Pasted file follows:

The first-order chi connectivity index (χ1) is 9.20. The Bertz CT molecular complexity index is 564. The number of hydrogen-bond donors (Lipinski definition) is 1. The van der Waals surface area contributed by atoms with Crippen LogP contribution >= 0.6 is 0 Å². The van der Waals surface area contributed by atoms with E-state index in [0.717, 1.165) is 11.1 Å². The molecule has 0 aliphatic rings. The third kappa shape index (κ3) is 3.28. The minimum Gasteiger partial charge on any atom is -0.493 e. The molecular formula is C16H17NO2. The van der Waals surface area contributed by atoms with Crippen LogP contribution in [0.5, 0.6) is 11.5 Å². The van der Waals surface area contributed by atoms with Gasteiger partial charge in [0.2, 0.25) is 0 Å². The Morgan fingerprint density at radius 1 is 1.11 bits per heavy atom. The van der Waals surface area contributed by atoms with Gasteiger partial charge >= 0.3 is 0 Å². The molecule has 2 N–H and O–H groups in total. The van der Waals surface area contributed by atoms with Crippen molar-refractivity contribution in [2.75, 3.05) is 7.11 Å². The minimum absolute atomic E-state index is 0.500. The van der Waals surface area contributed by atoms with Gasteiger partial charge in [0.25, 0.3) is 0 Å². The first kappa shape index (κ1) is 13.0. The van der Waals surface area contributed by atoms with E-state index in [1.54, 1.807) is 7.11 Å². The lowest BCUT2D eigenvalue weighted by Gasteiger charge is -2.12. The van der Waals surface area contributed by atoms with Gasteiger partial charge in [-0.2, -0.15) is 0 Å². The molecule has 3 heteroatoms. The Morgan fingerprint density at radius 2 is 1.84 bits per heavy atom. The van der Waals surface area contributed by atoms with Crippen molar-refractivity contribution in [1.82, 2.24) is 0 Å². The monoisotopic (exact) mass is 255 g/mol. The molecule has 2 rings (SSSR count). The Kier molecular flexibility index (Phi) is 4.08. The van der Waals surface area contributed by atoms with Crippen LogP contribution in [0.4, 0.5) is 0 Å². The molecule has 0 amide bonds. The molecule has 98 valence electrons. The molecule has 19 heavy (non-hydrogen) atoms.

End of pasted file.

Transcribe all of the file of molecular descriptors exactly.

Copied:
The first-order chi connectivity index (χ1) is 9.20. The Bertz CT molecular complexity index is 564. The number of hydrogen-bond donors (Lipinski definition) is 1. The van der Waals surface area contributed by atoms with Crippen LogP contribution >= 0.6 is 0 Å². The van der Waals surface area contributed by atoms with E-state index in [0.717, 1.165) is 11.1 Å². The molecule has 0 aliphatic rings. The third kappa shape index (κ3) is 3.28. The minimum Gasteiger partial charge on any atom is -0.493 e. The molecular formula is C16H17NO2. The van der Waals surface area contributed by atoms with Crippen LogP contribution in [0.5, 0.6) is 11.5 Å². The van der Waals surface area contributed by atoms with Gasteiger partial charge in [0.2, 0.25) is 0 Å². The Morgan fingerprint density at radius 1 is 1.11 bits per heavy atom. The van der Waals surface area contributed by atoms with Gasteiger partial charge >= 0.3 is 0 Å². The molecule has 2 N–H and O–H groups in total. The van der Waals surface area contributed by atoms with Crippen molar-refractivity contribution in [2.75, 3.05) is 7.11 Å². The minimum absolute atomic E-state index is 0.500. The van der Waals surface area contributed by atoms with Gasteiger partial charge in [0.25, 0.3) is 0 Å². The first kappa shape index (κ1) is 13.0. The van der Waals surface area contributed by atoms with E-state index in [1.54, 1.807) is 7.11 Å². The lowest BCUT2D eigenvalue weighted by Gasteiger charge is -2.12. The van der Waals surface area contributed by atoms with Gasteiger partial charge in [-0.2, -0.15) is 0 Å². The molecule has 3 heteroatoms. The Morgan fingerprint density at radius 2 is 1.84 bits per heavy atom. The van der Waals surface area contributed by atoms with Crippen molar-refractivity contribution in [1.82, 2.24) is 0 Å². The monoisotopic (exact) mass is 255 g/mol. The molecule has 2 rings (SSSR count). The Kier molecular flexibility index (Phi) is 4.08. The van der Waals surface area contributed by atoms with Crippen LogP contribution in [0.4, 0.5) is 0 Å². The molecule has 0 amide bonds. The molecule has 98 valence electrons. The molecule has 19 heavy (non-hydrogen) atoms.